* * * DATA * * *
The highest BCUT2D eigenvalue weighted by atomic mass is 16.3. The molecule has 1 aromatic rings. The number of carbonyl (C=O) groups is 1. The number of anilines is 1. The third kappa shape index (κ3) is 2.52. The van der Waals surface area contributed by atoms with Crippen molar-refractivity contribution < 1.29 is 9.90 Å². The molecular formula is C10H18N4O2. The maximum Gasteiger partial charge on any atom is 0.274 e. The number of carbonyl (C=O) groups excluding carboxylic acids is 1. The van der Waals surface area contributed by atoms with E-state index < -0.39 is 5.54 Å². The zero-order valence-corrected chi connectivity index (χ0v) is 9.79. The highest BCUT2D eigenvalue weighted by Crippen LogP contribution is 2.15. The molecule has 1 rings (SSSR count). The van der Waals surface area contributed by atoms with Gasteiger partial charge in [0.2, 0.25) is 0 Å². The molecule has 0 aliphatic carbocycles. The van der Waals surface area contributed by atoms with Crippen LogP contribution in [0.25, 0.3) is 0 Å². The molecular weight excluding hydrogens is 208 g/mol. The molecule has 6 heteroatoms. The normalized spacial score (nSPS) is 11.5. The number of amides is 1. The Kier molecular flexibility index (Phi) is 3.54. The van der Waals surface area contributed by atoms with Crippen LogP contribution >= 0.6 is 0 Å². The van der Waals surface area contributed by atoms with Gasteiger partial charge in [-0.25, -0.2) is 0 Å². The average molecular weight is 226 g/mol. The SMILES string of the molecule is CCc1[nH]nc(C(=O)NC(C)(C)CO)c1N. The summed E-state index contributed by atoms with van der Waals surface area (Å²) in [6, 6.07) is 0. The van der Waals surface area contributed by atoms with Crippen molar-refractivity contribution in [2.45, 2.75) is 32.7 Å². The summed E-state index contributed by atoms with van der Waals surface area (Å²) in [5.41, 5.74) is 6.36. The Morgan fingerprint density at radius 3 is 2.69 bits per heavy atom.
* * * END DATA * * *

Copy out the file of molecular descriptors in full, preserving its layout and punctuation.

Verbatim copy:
The highest BCUT2D eigenvalue weighted by atomic mass is 16.3. The molecule has 1 aromatic rings. The number of carbonyl (C=O) groups is 1. The number of anilines is 1. The third kappa shape index (κ3) is 2.52. The van der Waals surface area contributed by atoms with Crippen molar-refractivity contribution < 1.29 is 9.90 Å². The molecular formula is C10H18N4O2. The maximum Gasteiger partial charge on any atom is 0.274 e. The number of carbonyl (C=O) groups excluding carboxylic acids is 1. The van der Waals surface area contributed by atoms with E-state index < -0.39 is 5.54 Å². The zero-order valence-corrected chi connectivity index (χ0v) is 9.79. The highest BCUT2D eigenvalue weighted by Crippen LogP contribution is 2.15. The molecule has 1 rings (SSSR count). The van der Waals surface area contributed by atoms with Gasteiger partial charge in [0.2, 0.25) is 0 Å². The molecule has 0 aliphatic carbocycles. The van der Waals surface area contributed by atoms with Crippen LogP contribution in [0.25, 0.3) is 0 Å². The molecular weight excluding hydrogens is 208 g/mol. The molecule has 6 heteroatoms. The normalized spacial score (nSPS) is 11.5. The number of amides is 1. The Kier molecular flexibility index (Phi) is 3.54. The van der Waals surface area contributed by atoms with Crippen LogP contribution >= 0.6 is 0 Å². The van der Waals surface area contributed by atoms with Gasteiger partial charge in [-0.25, -0.2) is 0 Å². The average molecular weight is 226 g/mol. The SMILES string of the molecule is CCc1[nH]nc(C(=O)NC(C)(C)CO)c1N. The summed E-state index contributed by atoms with van der Waals surface area (Å²) in [6, 6.07) is 0. The van der Waals surface area contributed by atoms with Crippen molar-refractivity contribution in [2.45, 2.75) is 32.7 Å². The summed E-state index contributed by atoms with van der Waals surface area (Å²) in [5.41, 5.74) is 6.36. The Morgan fingerprint density at radius 3 is 2.69 bits per heavy atom.